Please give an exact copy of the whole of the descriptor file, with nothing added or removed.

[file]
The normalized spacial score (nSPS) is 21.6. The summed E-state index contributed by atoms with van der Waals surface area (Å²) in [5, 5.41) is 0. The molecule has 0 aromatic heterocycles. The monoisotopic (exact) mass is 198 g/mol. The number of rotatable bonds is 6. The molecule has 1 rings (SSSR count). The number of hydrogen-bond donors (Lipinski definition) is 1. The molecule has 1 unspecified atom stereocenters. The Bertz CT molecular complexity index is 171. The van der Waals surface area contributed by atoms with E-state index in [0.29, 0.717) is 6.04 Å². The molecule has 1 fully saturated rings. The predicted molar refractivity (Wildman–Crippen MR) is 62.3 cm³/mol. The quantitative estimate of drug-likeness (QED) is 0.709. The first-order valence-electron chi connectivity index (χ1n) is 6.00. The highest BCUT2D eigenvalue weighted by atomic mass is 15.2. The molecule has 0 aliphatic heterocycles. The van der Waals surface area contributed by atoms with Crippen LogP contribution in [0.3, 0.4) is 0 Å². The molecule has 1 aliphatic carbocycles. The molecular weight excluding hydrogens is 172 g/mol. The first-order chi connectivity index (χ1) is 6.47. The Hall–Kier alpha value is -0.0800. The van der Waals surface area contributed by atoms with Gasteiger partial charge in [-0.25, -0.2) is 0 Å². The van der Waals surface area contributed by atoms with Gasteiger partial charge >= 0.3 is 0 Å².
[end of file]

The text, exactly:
The normalized spacial score (nSPS) is 21.6. The summed E-state index contributed by atoms with van der Waals surface area (Å²) in [5, 5.41) is 0. The molecule has 0 aromatic heterocycles. The monoisotopic (exact) mass is 198 g/mol. The number of rotatable bonds is 6. The molecule has 1 rings (SSSR count). The number of hydrogen-bond donors (Lipinski definition) is 1. The molecule has 1 unspecified atom stereocenters. The Bertz CT molecular complexity index is 171. The van der Waals surface area contributed by atoms with E-state index in [0.29, 0.717) is 6.04 Å². The molecule has 1 fully saturated rings. The predicted molar refractivity (Wildman–Crippen MR) is 62.3 cm³/mol. The quantitative estimate of drug-likeness (QED) is 0.709. The first-order valence-electron chi connectivity index (χ1n) is 6.00. The highest BCUT2D eigenvalue weighted by atomic mass is 15.2. The molecule has 0 aliphatic heterocycles. The van der Waals surface area contributed by atoms with Crippen LogP contribution in [0.3, 0.4) is 0 Å². The molecule has 1 aliphatic carbocycles. The molecular weight excluding hydrogens is 172 g/mol. The first-order chi connectivity index (χ1) is 6.47. The Hall–Kier alpha value is -0.0800. The van der Waals surface area contributed by atoms with Gasteiger partial charge in [-0.25, -0.2) is 0 Å². The van der Waals surface area contributed by atoms with Gasteiger partial charge >= 0.3 is 0 Å².